When thinking about how policy influences practice it is important to understand the interaction of both internal and external policies. Inevitably there will be both polices that are outside of an agency or department’s control and those that have been created, strengthened or propagated within it. Regardless of whether a policy is created internally or by a legislature, policies should be thoughtful, involve stakeholder input and use the best available research and evidence to ensure the intended outcome.
In the Policy section of this website you will find: resources for policy makers, organizational policy positions and information for decision makers and State Administering Agencies (SAA) that will help with the development of internal policies. In the future this section will also include information on grant making and management, examples of policy evaluations and examples of evidence based policies.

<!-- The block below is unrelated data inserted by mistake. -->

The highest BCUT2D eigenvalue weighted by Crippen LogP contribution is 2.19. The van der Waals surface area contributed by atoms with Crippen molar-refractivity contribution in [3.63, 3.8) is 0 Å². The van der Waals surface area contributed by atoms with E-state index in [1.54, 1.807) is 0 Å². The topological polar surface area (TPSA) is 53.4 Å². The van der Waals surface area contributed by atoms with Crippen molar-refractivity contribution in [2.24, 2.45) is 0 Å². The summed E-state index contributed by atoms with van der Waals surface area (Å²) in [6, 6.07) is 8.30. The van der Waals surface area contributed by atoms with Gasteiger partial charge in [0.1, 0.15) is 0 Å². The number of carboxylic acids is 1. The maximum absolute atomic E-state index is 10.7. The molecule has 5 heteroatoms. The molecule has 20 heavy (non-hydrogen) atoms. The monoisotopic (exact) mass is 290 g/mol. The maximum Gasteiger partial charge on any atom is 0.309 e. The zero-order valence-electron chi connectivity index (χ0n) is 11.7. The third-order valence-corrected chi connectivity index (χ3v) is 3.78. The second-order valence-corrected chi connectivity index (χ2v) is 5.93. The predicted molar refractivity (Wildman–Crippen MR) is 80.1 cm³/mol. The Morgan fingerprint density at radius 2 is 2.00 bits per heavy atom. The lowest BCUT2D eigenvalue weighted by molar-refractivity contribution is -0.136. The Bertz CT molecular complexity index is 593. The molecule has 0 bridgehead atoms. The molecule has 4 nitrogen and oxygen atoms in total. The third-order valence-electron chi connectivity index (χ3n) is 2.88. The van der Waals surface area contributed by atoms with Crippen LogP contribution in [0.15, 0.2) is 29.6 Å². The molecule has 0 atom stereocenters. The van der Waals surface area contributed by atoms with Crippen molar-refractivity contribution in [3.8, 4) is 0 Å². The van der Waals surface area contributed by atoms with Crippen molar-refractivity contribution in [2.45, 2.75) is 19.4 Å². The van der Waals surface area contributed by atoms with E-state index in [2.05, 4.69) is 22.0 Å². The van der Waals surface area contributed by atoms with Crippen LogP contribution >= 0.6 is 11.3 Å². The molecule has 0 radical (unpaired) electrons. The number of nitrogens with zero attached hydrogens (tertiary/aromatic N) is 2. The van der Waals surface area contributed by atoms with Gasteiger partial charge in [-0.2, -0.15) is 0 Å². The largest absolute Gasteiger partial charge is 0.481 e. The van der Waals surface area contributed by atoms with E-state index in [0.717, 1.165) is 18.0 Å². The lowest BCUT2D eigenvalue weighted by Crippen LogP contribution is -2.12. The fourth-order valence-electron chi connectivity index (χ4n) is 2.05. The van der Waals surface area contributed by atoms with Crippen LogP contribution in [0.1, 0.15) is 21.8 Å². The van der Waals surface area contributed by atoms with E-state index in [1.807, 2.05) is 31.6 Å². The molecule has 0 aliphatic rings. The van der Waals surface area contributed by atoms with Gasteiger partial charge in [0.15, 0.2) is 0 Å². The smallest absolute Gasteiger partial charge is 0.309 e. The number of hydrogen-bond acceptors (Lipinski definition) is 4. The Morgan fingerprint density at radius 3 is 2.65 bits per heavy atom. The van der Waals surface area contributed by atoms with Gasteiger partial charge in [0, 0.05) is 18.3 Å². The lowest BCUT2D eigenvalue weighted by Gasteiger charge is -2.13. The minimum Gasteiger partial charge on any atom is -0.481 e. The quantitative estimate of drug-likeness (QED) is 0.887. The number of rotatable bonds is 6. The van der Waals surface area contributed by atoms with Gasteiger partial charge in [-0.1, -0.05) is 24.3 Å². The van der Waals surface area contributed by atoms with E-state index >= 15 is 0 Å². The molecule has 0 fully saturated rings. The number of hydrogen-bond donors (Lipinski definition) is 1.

What is Evidence-Based Policy?
Evidence-based policy draws on careful data collection, experimentation, and both quantitative and qualitative analysis to answer three questions: What exactly is the problem? What are the possible ways to address the problem? And what are the probable results and costs of each? A fourth question that figures into all public policy decisions – What political and social values do the proposed options reflect? – is largely outside the scope of evidence-based policy. Nevertheless, hard evidence and analysis can bound the political battlefield, help build consensus, and identify the social and economic costs of different policy choices.1
1Dunworth, Terry, Hannaway, Jane, Holahan, Joyhn, and Turner, Margery A. "The Case for Evidence-Based Policy: Beyond Ideology, Politics, and Guesswork." Urban Institute: Research of Record. Revised 2008.